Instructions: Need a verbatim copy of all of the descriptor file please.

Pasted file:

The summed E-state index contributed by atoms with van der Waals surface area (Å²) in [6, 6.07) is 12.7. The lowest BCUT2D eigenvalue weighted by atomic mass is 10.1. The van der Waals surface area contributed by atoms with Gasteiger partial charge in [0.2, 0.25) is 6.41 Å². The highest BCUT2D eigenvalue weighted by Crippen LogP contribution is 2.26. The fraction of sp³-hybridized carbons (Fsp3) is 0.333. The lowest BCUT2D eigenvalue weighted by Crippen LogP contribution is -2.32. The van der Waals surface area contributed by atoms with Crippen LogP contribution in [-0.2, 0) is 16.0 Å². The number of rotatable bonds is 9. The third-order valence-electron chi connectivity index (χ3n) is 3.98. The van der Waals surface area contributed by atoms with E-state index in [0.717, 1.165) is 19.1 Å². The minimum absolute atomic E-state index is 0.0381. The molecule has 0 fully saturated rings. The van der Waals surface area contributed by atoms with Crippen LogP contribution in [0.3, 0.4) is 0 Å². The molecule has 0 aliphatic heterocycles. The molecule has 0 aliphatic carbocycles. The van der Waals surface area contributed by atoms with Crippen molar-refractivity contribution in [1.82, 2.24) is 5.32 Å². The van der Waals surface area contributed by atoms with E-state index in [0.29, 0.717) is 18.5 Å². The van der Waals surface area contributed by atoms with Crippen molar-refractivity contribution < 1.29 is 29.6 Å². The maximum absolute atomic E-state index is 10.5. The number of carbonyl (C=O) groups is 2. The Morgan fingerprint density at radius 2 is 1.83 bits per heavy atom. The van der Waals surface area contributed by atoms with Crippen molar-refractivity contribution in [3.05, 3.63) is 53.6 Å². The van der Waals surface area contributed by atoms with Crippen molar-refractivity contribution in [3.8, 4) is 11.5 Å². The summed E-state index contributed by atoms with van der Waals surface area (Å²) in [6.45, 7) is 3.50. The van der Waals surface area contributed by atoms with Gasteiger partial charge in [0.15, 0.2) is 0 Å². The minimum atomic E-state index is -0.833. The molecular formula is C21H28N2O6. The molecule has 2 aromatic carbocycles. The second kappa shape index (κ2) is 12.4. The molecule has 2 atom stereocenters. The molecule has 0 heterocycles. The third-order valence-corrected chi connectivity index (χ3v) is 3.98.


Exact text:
The summed E-state index contributed by atoms with van der Waals surface area (Å²) in [6, 6.07) is 12.7. The lowest BCUT2D eigenvalue weighted by atomic mass is 10.1. The van der Waals surface area contributed by atoms with Gasteiger partial charge in [0.2, 0.25) is 6.41 Å². The highest BCUT2D eigenvalue weighted by Crippen LogP contribution is 2.26. The fraction of sp³-hybridized carbons (Fsp3) is 0.333. The lowest BCUT2D eigenvalue weighted by Crippen LogP contribution is -2.32. The van der Waals surface area contributed by atoms with Crippen LogP contribution in [-0.2, 0) is 16.0 Å². The number of rotatable bonds is 9. The third-order valence-electron chi connectivity index (χ3n) is 3.98. The van der Waals surface area contributed by atoms with E-state index in [0.717, 1.165) is 19.1 Å². The minimum absolute atomic E-state index is 0.0381. The molecule has 0 fully saturated rings. The van der Waals surface area contributed by atoms with Crippen LogP contribution in [0.3, 0.4) is 0 Å². The molecule has 0 aliphatic heterocycles. The molecule has 0 aliphatic carbocycles. The van der Waals surface area contributed by atoms with Crippen molar-refractivity contribution in [1.82, 2.24) is 5.32 Å². The van der Waals surface area contributed by atoms with E-state index in [0.29, 0.717) is 18.5 Å². The van der Waals surface area contributed by atoms with Crippen molar-refractivity contribution < 1.29 is 29.6 Å². The maximum absolute atomic E-state index is 10.5. The number of carbonyl (C=O) groups is 2. The Morgan fingerprint density at radius 2 is 1.83 bits per heavy atom. The van der Waals surface area contributed by atoms with Crippen molar-refractivity contribution in [3.05, 3.63) is 53.6 Å². The van der Waals surface area contributed by atoms with Crippen molar-refractivity contribution in [3.8, 4) is 11.5 Å². The summed E-state index contributed by atoms with van der Waals surface area (Å²) in [6.45, 7) is 3.50. The van der Waals surface area contributed by atoms with Gasteiger partial charge in [0.15, 0.2) is 0 Å². The minimum atomic E-state index is -0.833. The molecular formula is C21H28N2O6. The molecule has 2 aromatic carbocycles. The second kappa shape index (κ2) is 12.4. The molecule has 2 atom stereocenters. The molecule has 0 heterocycles. The third-order valence-corrected chi connectivity index (χ3v) is 3.98.